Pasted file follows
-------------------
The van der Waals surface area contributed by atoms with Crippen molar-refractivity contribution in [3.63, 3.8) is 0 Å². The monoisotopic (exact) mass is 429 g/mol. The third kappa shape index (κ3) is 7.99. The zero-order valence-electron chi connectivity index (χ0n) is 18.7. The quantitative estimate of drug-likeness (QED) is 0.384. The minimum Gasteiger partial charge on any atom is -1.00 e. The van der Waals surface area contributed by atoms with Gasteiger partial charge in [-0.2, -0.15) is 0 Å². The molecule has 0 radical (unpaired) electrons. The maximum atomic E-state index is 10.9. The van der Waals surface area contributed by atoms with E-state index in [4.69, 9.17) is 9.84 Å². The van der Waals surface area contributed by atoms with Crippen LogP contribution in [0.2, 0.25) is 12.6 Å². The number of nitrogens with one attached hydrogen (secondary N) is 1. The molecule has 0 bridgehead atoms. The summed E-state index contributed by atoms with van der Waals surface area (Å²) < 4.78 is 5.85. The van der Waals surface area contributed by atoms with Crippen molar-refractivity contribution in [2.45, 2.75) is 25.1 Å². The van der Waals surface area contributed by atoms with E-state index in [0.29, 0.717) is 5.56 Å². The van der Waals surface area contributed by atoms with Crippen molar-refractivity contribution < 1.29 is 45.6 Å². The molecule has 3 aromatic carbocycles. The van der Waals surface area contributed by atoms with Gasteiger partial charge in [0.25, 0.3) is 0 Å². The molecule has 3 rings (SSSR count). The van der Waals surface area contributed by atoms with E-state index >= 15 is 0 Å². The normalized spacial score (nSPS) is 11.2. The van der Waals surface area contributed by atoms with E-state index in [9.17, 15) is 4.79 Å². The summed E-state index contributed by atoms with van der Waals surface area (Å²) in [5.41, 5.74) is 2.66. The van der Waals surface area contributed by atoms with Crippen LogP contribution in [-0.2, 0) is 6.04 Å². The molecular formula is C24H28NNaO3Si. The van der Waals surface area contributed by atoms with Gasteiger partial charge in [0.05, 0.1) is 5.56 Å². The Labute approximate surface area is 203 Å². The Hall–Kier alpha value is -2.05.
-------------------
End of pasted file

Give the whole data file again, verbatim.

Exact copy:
The van der Waals surface area contributed by atoms with Crippen molar-refractivity contribution in [3.63, 3.8) is 0 Å². The monoisotopic (exact) mass is 429 g/mol. The third kappa shape index (κ3) is 7.99. The zero-order valence-electron chi connectivity index (χ0n) is 18.7. The quantitative estimate of drug-likeness (QED) is 0.384. The minimum Gasteiger partial charge on any atom is -1.00 e. The van der Waals surface area contributed by atoms with Gasteiger partial charge in [-0.2, -0.15) is 0 Å². The molecule has 0 radical (unpaired) electrons. The maximum atomic E-state index is 10.9. The van der Waals surface area contributed by atoms with E-state index in [4.69, 9.17) is 9.84 Å². The van der Waals surface area contributed by atoms with Crippen LogP contribution in [0.2, 0.25) is 12.6 Å². The number of nitrogens with one attached hydrogen (secondary N) is 1. The molecule has 0 bridgehead atoms. The summed E-state index contributed by atoms with van der Waals surface area (Å²) < 4.78 is 5.85. The van der Waals surface area contributed by atoms with Crippen molar-refractivity contribution in [2.45, 2.75) is 25.1 Å². The van der Waals surface area contributed by atoms with E-state index in [0.29, 0.717) is 5.56 Å². The van der Waals surface area contributed by atoms with Crippen molar-refractivity contribution < 1.29 is 45.6 Å². The molecule has 3 aromatic carbocycles. The van der Waals surface area contributed by atoms with Gasteiger partial charge in [0.25, 0.3) is 0 Å². The molecule has 3 rings (SSSR count). The van der Waals surface area contributed by atoms with E-state index >= 15 is 0 Å². The normalized spacial score (nSPS) is 11.2. The van der Waals surface area contributed by atoms with E-state index in [9.17, 15) is 4.79 Å². The summed E-state index contributed by atoms with van der Waals surface area (Å²) in [5.41, 5.74) is 2.66. The van der Waals surface area contributed by atoms with Crippen LogP contribution in [-0.2, 0) is 6.04 Å². The molecular formula is C24H28NNaO3Si. The van der Waals surface area contributed by atoms with Gasteiger partial charge in [0.05, 0.1) is 5.56 Å². The Labute approximate surface area is 203 Å². The Hall–Kier alpha value is -2.05.